Broad form indemnity provisions provide the most exposure to an indemnitor. The indemnitor indemnifies the indemnitee regardless of which party is at fault. The indemnity obligation shall arise even if the losses are the result of the other party’s sole negligence. A utility contractor providing this type of indemnity is accepting the entire risk of any loss. Knowing what type of indemnity you are offering, and the risks being covered, is essential to properly understanding and weighing contractual risk.

But Are They Enforceable?

Different states have differing laws regarding the enforceability of various types of indemnity provisions. Contractors that are considering working across multiple states, in particular, should be careful to confirm whether the indemnity provision it is considering is valid and enforceable. This is in part so the utility contractor may better understand the allocations of risks in their contracts and also because an indemnity provision may become uninsurable if the indemnity provision is void or any portion of it is unenforceable.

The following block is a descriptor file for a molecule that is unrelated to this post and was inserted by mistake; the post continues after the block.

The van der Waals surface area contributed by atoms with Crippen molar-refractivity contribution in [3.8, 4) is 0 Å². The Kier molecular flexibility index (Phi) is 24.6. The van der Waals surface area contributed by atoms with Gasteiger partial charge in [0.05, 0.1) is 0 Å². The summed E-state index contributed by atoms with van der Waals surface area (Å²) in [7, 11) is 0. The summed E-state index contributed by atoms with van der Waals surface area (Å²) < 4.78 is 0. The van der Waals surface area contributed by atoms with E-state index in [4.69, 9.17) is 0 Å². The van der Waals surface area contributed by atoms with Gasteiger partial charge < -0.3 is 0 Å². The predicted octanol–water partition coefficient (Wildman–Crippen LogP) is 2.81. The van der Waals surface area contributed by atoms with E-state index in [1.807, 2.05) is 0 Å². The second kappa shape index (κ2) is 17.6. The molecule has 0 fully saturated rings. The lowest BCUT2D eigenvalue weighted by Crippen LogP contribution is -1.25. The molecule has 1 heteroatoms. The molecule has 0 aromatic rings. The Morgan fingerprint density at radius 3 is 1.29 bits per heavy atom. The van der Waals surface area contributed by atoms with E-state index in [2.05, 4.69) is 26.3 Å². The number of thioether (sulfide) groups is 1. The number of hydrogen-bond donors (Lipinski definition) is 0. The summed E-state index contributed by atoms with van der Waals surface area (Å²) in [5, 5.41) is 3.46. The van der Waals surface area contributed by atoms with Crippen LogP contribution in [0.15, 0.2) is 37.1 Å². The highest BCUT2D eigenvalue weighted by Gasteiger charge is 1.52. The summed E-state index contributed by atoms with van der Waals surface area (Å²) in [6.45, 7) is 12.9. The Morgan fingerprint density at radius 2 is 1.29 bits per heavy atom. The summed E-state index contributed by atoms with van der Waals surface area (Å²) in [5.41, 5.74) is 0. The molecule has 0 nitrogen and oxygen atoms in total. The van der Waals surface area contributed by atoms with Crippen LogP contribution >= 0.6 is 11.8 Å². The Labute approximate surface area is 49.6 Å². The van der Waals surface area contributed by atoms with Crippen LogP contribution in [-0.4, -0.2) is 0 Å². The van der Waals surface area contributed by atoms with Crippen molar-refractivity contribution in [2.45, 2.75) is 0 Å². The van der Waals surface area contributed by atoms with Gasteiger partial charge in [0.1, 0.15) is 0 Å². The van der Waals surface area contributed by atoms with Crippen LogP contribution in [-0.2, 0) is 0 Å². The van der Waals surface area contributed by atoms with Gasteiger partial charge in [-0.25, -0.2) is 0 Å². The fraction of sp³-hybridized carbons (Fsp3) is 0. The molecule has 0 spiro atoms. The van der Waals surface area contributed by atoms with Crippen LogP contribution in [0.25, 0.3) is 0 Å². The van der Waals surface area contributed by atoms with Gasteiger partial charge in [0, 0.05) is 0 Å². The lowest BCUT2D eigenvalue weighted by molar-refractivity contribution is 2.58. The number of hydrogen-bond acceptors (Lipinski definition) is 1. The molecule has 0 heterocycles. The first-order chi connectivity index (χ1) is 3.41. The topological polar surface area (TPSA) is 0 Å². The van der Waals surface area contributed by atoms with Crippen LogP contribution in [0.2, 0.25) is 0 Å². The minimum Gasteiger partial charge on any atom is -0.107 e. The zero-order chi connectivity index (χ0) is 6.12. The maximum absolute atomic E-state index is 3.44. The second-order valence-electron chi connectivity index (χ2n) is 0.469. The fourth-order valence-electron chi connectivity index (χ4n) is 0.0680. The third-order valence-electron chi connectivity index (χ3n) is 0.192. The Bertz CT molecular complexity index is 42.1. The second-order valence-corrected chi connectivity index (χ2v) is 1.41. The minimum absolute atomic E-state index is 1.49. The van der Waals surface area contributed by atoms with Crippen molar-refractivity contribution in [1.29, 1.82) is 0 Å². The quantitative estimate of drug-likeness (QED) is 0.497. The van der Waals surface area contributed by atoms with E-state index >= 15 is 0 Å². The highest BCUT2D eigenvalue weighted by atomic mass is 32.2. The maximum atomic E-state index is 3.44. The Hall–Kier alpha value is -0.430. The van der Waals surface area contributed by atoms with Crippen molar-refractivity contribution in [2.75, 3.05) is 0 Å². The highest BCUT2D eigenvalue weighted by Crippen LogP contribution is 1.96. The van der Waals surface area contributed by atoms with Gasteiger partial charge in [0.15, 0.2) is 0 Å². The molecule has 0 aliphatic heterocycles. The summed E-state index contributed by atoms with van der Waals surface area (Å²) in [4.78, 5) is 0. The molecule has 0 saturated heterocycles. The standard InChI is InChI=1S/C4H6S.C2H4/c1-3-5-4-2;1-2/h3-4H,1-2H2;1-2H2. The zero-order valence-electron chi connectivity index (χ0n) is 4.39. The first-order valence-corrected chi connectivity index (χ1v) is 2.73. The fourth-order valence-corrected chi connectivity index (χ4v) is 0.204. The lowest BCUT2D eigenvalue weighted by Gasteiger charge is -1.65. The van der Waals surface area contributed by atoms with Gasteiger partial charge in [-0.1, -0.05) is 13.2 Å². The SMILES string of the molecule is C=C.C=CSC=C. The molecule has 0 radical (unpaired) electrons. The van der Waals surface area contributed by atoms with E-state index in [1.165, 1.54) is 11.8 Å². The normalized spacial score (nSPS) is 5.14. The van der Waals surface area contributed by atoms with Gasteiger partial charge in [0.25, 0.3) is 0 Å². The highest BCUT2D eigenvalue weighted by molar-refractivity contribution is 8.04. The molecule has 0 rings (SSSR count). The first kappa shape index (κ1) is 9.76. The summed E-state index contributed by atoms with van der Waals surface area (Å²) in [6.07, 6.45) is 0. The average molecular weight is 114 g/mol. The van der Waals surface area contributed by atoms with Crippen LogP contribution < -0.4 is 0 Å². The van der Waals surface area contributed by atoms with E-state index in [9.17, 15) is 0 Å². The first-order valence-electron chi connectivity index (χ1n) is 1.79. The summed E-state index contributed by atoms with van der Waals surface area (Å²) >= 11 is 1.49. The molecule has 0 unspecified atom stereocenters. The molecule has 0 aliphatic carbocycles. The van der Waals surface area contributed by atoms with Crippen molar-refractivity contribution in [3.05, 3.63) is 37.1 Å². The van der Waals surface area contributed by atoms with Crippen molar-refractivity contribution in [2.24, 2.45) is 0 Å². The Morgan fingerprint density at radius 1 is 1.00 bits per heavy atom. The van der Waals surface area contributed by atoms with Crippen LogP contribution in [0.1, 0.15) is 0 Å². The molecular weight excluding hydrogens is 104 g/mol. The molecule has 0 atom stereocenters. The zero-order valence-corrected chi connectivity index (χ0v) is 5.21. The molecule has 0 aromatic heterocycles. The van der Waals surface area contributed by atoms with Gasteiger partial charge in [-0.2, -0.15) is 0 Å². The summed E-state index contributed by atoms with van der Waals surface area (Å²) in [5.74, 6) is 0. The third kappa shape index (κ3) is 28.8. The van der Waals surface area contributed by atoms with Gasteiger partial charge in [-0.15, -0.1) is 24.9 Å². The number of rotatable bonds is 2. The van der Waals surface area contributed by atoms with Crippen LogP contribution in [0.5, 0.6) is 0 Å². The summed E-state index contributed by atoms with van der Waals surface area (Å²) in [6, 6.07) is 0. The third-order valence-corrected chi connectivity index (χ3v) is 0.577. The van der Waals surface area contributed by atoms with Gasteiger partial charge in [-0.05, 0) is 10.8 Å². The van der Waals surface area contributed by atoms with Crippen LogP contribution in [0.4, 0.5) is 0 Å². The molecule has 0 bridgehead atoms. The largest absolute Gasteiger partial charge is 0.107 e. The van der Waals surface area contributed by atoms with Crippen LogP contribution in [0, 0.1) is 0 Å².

Generally, there are no state statutes that limit the enforceability of unambiguous limited form indemnity provisions — provisions in which the contractor is indemnifying losses only to the extent those losses are caused by the contractor’s negligence. However, in certain contracts, if an indemnity provision allocates increased liability to a contractor where the other party is partially or exclusively responsible for the loss, there is a greater possibility in some jurisdictions that the provision will be considered void and
unenforceable.

For instance, broad form indemnity provisions in construction contracts (in which the contractor indemnifies against losses that are either partially or entirely the fault of the other party) are restricted in a large majority of states. In fact, all but six states have some restriction on broad form indemnity provisions. A small majority of states also restrict intermediate form indemnity provisions — those provisions in which the construction contractor indemnifies against all losses when the parties share fault. In sum, there are numerous differences between state lines that utility contractors must consider to determine the validity and enforceability of an indemnity provision.

Contractors that are considering working across multiple states, in particular, should be careful to confirm whether the indemnity provision it is considering is valid and enforceable. The Additional Insured Wrinkle